Junior golfer Eric Ansett picked up his game on the course this season, but he was recently recognized for his work in the classroom as well. Ansett was given the honor of the Atlantic Sun’s Men’s Golf Scholar-Athlete of the Year at the Golf Championship banquet. He becomes the first Bison to ever win the award in men’s golf. Ansett currently has a 3.71 grade point average as he finished out his third year as a Journalism and New Media major at Lipscomb. The Spokane, WA, native was a member of the All-Academic team last year, but he laid claim to the top academic honor this year. Despite last year’s selection, Ansett was still surprised to receive the award. “I was not expecting the award at all, but it was still an honor to receive it,” Ansett said. “I think it’s something to be proud of, to excel on the course and in the classroom, but to be recognized for it is just an extra bonus. There were probably plenty of other guys who deserved it just as much.” Ansett kept this attitude as he discussed how he keeps his grades up. “I wouldn’t say I have a secret formula or anything, but when you miss so much school, I have found two things to be crucial,” Ansett said. “First, don’t be afraid to meet with your teachers to go over things. They are always there to help. And second, pick good friends who will always take good notes for you. Those two things will literally save your life.” Ansett wants to be a sports journalist one day and...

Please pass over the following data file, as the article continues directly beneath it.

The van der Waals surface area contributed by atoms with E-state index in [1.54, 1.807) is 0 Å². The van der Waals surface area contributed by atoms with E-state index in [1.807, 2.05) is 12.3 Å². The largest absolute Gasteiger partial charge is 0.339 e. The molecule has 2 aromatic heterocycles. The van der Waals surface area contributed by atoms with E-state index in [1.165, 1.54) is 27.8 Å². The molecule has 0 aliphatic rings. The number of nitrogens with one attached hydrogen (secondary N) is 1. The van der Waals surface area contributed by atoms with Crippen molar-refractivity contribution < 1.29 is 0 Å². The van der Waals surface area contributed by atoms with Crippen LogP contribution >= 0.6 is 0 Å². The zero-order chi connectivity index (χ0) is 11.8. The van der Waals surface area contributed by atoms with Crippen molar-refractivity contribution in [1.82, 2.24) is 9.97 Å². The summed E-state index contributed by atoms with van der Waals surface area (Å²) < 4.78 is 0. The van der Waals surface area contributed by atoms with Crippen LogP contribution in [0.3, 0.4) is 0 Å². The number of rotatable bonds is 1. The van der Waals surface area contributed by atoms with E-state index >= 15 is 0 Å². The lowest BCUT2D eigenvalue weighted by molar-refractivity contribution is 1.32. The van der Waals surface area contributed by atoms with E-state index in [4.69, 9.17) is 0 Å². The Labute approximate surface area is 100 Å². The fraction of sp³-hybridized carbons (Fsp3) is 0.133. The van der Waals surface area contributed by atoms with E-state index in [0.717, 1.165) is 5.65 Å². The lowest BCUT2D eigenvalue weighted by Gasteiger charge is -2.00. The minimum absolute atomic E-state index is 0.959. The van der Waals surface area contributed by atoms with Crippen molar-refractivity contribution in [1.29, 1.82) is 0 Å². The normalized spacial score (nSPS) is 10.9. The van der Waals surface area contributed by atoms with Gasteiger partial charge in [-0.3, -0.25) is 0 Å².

NCAA releases APR; golf earns APR Public Recognition Awards

NCAA releases APR; golf earns APR Public Recognition Awards